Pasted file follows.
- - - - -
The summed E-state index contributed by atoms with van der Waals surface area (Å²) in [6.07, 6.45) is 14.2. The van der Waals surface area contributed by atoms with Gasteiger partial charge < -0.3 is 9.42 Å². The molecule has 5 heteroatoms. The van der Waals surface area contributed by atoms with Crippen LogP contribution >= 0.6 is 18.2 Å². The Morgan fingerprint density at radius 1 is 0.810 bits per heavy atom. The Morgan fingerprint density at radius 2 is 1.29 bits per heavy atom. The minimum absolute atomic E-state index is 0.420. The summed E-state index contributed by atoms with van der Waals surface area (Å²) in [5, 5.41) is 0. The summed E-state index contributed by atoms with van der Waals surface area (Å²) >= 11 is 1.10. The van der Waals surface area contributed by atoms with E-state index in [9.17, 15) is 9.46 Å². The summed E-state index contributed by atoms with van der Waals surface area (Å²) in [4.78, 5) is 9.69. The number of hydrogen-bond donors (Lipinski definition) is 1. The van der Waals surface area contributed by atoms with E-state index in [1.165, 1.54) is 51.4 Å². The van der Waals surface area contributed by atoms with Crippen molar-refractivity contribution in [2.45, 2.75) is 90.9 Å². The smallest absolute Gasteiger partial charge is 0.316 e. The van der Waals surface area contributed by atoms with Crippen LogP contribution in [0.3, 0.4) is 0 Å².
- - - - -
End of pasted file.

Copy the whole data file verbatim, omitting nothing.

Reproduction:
The summed E-state index contributed by atoms with van der Waals surface area (Å²) in [6.07, 6.45) is 14.2. The van der Waals surface area contributed by atoms with Gasteiger partial charge < -0.3 is 9.42 Å². The molecule has 5 heteroatoms. The van der Waals surface area contributed by atoms with Crippen LogP contribution >= 0.6 is 18.2 Å². The Morgan fingerprint density at radius 1 is 0.810 bits per heavy atom. The Morgan fingerprint density at radius 2 is 1.29 bits per heavy atom. The minimum absolute atomic E-state index is 0.420. The summed E-state index contributed by atoms with van der Waals surface area (Å²) in [5, 5.41) is 0. The summed E-state index contributed by atoms with van der Waals surface area (Å²) >= 11 is 1.10. The van der Waals surface area contributed by atoms with E-state index in [9.17, 15) is 9.46 Å². The summed E-state index contributed by atoms with van der Waals surface area (Å²) in [4.78, 5) is 9.69. The number of hydrogen-bond donors (Lipinski definition) is 1. The van der Waals surface area contributed by atoms with E-state index in [1.165, 1.54) is 51.4 Å². The van der Waals surface area contributed by atoms with Crippen molar-refractivity contribution in [2.45, 2.75) is 90.9 Å². The smallest absolute Gasteiger partial charge is 0.316 e. The van der Waals surface area contributed by atoms with Crippen LogP contribution in [0.3, 0.4) is 0 Å².